Both Russia and China have decided to move on with life and leave the Syrian killing fields open to the brave lads — or idiots, depending on how you look at life — from Turkey, United States, Saudi Arabia and Qatar. The Russian and Chinese assessments are strikingly similar, namely, that a civil war has commenced in right earnest and the outcome of it, if at all, will only be known in the fulness of time.
Even an experienced and wise Arabist like Evgeniy Primakov would hesitate to hazard a guess
what all is going to happen. So, it is now primarily a Turkish-American joint venture with the working capital coming from the sheikhs in the Persian Gulf. Both Russia and China have estimated that the US and its coalition of the willing all along wanted to kill the Kofi Annan mission and were only buying time to transform the Syrian rebels into a fighting force, and now they think that objective has been realised.
A strongly-worded editorial in the People’s Daily
has hinted that Russia and China will not be party to any Western move to legitimise a military intervention in Syria via a United Nations Security Council mandate. Which means, the West faces a Hobson’s choice. Of course, Washington will know this is a trap.
The point is, it is going to be a trap — this kind of proxy war developing in Syria which may be fought inconclusively for months, if not years. The ‘regime change’ is supposed to be a quick, in-and-out operation for it to be cost-effective. Or else, the events might spin out of control, as they did in Iraq.
This is exactly what a prominent Russian expert foresees happening — Yevgeniy Satanovski, president of the Middle East Institute in Moscow. Unfortunately, his interview appearing in Osobaya Bukva
(August 6) is in Russian, so let me reproduce some excerpts in crude translation (Russian humor doesn’t lend itself to translation):
A. Annan Mission: “[Kofi] Annan was a conscientious intermediary who found himself in a totally no-win situation where it was impossible do anything… Civil wars are not ended by international intermediaries… he had no chance from the beginning. So, when he saw what was obvious to everyone, being a bureaucrat, he decided to quit before the blame game began.”
B. Western military intervention: “Before sending in the troops, you have to figure out how to take them out — how much losses you can take, whether you can take out the air defence system or not, and so on. This is quite an expensive, extremely costly enterprise. Those troops will be attacked with chemical weapons, among other things. The regime has already warned clearly, and it did the right thing by warning.”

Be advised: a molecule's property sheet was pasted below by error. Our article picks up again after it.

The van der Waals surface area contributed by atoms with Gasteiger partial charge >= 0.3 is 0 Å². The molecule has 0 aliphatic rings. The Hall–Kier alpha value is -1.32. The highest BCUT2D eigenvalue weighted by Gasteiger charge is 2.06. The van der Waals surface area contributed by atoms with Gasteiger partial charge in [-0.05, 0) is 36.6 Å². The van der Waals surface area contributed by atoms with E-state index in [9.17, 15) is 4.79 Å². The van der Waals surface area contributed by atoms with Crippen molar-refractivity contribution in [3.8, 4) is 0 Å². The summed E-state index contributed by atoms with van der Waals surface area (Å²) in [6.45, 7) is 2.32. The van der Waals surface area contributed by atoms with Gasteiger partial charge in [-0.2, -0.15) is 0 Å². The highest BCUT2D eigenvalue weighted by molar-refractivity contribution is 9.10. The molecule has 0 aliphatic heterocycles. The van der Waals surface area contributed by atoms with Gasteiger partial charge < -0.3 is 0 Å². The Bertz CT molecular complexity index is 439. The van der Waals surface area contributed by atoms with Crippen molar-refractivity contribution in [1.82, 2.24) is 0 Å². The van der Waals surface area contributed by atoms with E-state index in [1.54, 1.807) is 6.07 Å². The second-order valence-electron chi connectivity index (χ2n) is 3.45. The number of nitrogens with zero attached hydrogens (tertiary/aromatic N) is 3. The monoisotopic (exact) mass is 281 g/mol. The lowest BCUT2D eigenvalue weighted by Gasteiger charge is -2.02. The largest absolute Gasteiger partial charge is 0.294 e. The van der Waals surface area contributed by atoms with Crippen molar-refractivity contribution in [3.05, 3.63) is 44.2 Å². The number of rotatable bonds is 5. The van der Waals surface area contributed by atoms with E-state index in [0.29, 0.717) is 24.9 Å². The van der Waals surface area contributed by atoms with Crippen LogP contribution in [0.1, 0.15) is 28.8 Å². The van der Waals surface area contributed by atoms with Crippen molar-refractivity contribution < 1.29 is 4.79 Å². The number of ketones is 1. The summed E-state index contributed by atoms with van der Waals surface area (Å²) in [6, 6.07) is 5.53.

“What kind of a madman would start a war in an election year? Besides, three words differentiate President Bush and his neocons from President Obama — Nobel Peace Prize… If there is a war with Iran, it can be attributed to Iran’s nuclear programme or its aggressive behavior. But a war with Syria? Why? Well, in this world anything can happen, but the chance [of Western military intervention in Syria] is minimal.”
C. Bashar regime’s prospects: ” A serious civil war is under way there which is actively fostered from outside. So, there is also an information war which constantly projects that the regime is about to fall. But all of this has nothing to do with the reality.”
“The terrorist groups’ offensive on Damascus has failed. The rebellion in Aleppo have been cut short… The attempt to open a corridor from the Turkish border to Aleppo so as to bring in armaments have been thwarted. The border with Iraq is controlled by the Kurdish peshmerga who are Bashar’s allies… Clearly, Bashar will use these opportunities and show the utmost toughness. That is, if Turkey strikes him, Kurds will strike Turkey in the rear.”
“How can Bashar’s position be really so bad? It may not be brilliant, considering the aggression supported by Saudi Arabia, Qatar, Turkey and the Western community. But it is much better than Muammar Gaddafi’s position… Besides, he has learnt from the Libyan war. And he will defend himself to the end.”
“A significant proportion — the backbone — of the opposition consists of al-Qaeda people brought in from outside Syria but ultimately, they cannot be in unlimited numbers… Whereas, you have about half a million people serving the Syrian security forces, out of whom one-third are hardened military personnel. And even if there are 20000 deserters, what is the regime’s problem? It can sit it out perfectly well.”
To my mind, American policymakers aren’t such duffers as not to know already what Satanovski explains. No wonder, France is probing how a meeting of the P-5 at foreign minister level could be convened in end-August. The West needs Russia and China in
somehow. Again, secretary of state Hillary Clinton is doing the smart thing
to divert her aircraft from the south of Africa to Turkey before returning home.
The US needs to make sure Turkey doesn’t chicken out. After all, Turks have a fairly good intelligence apparatus, which would know this could turn out to be a quagmire for Turkey. Turkish PM Recep Erdogan, too, being an astute politician, would know that even Islamist commentators who generally warm up to him are feeling gloomy about the roller coaster ride of the Turkish foreign policy
. The point is, the Saudis and Qataris (and the West) can cheer from the sidelines, but it is Erdogan who has to bell the cat.